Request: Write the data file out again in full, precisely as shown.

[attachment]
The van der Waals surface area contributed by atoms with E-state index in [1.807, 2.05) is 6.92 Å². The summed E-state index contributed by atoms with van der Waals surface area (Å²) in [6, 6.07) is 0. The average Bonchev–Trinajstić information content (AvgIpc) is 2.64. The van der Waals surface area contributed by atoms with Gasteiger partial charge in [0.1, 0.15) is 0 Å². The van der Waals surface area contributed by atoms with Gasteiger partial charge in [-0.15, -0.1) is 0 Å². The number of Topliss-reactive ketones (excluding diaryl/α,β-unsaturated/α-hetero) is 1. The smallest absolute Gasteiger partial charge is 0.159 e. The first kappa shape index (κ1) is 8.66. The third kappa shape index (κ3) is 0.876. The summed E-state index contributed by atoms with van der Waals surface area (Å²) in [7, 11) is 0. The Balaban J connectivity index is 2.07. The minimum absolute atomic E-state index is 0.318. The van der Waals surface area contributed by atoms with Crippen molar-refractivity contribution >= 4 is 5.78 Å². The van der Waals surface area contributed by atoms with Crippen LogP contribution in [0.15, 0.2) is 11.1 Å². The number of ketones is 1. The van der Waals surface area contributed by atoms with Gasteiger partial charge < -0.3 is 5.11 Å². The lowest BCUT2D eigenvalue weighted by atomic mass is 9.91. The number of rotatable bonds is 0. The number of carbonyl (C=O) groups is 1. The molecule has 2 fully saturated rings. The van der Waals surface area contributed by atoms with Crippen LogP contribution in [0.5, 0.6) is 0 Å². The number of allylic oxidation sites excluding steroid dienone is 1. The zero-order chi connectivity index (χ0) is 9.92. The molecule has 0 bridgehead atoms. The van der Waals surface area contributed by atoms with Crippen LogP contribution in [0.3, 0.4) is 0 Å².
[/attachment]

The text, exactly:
The van der Waals surface area contributed by atoms with E-state index in [1.807, 2.05) is 6.92 Å². The summed E-state index contributed by atoms with van der Waals surface area (Å²) in [6, 6.07) is 0. The average Bonchev–Trinajstić information content (AvgIpc) is 2.64. The van der Waals surface area contributed by atoms with Gasteiger partial charge in [0.1, 0.15) is 0 Å². The van der Waals surface area contributed by atoms with Gasteiger partial charge in [-0.15, -0.1) is 0 Å². The number of Topliss-reactive ketones (excluding diaryl/α,β-unsaturated/α-hetero) is 1. The smallest absolute Gasteiger partial charge is 0.159 e. The first kappa shape index (κ1) is 8.66. The third kappa shape index (κ3) is 0.876. The summed E-state index contributed by atoms with van der Waals surface area (Å²) in [7, 11) is 0. The Balaban J connectivity index is 2.07. The minimum absolute atomic E-state index is 0.318. The van der Waals surface area contributed by atoms with Crippen molar-refractivity contribution >= 4 is 5.78 Å². The van der Waals surface area contributed by atoms with Crippen LogP contribution in [0.15, 0.2) is 11.1 Å². The number of ketones is 1. The van der Waals surface area contributed by atoms with Gasteiger partial charge < -0.3 is 5.11 Å². The lowest BCUT2D eigenvalue weighted by atomic mass is 9.91. The number of rotatable bonds is 0. The number of carbonyl (C=O) groups is 1. The molecule has 2 fully saturated rings. The van der Waals surface area contributed by atoms with Crippen LogP contribution in [0.5, 0.6) is 0 Å². The number of allylic oxidation sites excluding steroid dienone is 1. The zero-order chi connectivity index (χ0) is 9.92. The molecule has 0 bridgehead atoms. The van der Waals surface area contributed by atoms with Crippen LogP contribution in [0.3, 0.4) is 0 Å².